What we really need is stop the violence take care of our youth they are the future generation behind us have more programs and have more police patroling the streets not harrasing any body but looking out and arresting any guilty person who brakes the law such as dope dealers prostitudes pimps people who drinks in public have a good gang unit that wont tolerate any wrong doing from all this streets thugs gangsters and hoodlums and they got to be on point not take a few hours after shootings or killings we need them to respond asap.

  • Fancois Merryweather
    July 29, 2013

    The Police Union Pension program in Oakland has single handedly been keeping Oakland poor since the 1950’s. Oakland has a 1 of a kind pension program that is 100% tax payer funded, which is why there is such high property and business tax rates in Oakland. Oakland currently has federal police involved in its policing and is getting federal assistance, yet Oakland is still poor since a majority of its funds go to paying for retired police that are getting paid more money retired than they were while on active duty. The police union that operates in Oakland has held the city hostage when they didn’t get one of their former bosses elected. Almost every mayor, up until Quan, has been involved in the Police Union and have made maintaining the pension program their primary concern. Because Quan was not a blind supported of continuing this pension program, she was smeared by the union and by De La Fuente and his cronies. At one time in Oakland, a group of OPD were running drugs and prostitutes. People that say that more police are needed in Oakland have probably never looked at a budget plan for the city. More money goes to the archaic Police Pension plan than the active police themselves. I am not saying that people in law enforcement do not deserve retirements. But they are guaranteed unreasonable retirement wages that have been holding the city captive for decades. THIS is the #1 problem. More money goes to paying retired police, many of whom do not even live in Oakland anymore, and never did, than active police, schools, roads, and other public works. I am a 3rd generation Oaklander with a strong passion for this city. It has EVERYTHING needed for upward expansion, minus this pension program, and gentrification has nothing to do with it. Alameda county is the 22nd largest county in the country with Oakland as its primary city. Oakland also has the 5th largest port in the country, a blazing hot real estate market, and up and coming and respected entertainment scene, and tons of open real estate. The only reason more business do not move here is because of the business taxes, which is of course so high to pay for the pension fund for police. It’s everything wrong with the city and keeps real law enforcement from achieving its goals. And Quan is doing a HELL Of JOB, as she is the 1st mayor in a long time to achieve a balanced budget for the city. People, especially out of towners that just moved here, do not understand how significant that is. Please note, this is not a slam on ALL unions, or even Police Unions. I think the union movement is very important for workers rights, but sometimes these unions need to look around and see how some of their actions and requests effect the communities they live in. Oakland police would be safer if a new pension structure would be negotiated, as active police could have a bigger budget for equipment, infrastructure and more officers, and the people could have a better life by having more robust education, and streets that aren’t a series of dusty, jagged pieces of asphalt. And I am confident retired officers could still be compensated while not making up $75,000-$80,000 a year while retired. There are a lot of people that wish they could make that much with a JOB, let alone on retirement.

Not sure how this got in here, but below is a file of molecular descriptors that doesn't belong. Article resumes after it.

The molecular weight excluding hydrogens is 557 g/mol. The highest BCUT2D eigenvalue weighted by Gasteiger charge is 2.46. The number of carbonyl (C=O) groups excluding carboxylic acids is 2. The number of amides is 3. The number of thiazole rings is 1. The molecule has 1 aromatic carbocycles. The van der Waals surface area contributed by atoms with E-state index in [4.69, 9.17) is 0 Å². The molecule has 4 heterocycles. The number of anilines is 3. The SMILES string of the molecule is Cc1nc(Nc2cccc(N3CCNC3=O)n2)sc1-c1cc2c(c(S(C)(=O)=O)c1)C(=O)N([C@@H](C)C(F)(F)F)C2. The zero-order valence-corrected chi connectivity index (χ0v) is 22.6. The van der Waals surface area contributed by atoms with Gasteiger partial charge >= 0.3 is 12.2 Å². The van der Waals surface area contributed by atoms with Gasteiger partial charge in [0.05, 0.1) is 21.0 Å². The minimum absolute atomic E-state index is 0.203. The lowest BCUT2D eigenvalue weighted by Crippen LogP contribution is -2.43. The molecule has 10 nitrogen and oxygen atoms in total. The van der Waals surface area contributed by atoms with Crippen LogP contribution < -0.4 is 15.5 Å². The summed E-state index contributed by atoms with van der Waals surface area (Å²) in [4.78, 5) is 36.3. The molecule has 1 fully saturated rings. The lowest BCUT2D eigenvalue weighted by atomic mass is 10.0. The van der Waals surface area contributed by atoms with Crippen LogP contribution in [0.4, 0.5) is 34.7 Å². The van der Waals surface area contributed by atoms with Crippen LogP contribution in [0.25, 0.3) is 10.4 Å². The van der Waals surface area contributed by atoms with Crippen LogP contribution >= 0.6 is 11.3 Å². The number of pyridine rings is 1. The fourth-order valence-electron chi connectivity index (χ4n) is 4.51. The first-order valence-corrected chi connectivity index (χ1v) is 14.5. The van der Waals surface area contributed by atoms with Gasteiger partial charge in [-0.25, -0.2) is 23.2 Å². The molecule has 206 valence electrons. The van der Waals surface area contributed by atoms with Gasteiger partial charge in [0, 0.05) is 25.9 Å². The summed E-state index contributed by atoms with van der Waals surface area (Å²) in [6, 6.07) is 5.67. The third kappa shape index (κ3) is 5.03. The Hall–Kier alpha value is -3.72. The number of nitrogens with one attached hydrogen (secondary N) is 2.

• clarke
    July 30, 2013

    Oakland is great! I do hear folks from Oakland compare it to SF, especially exSFers…both are fine places, and cities with issues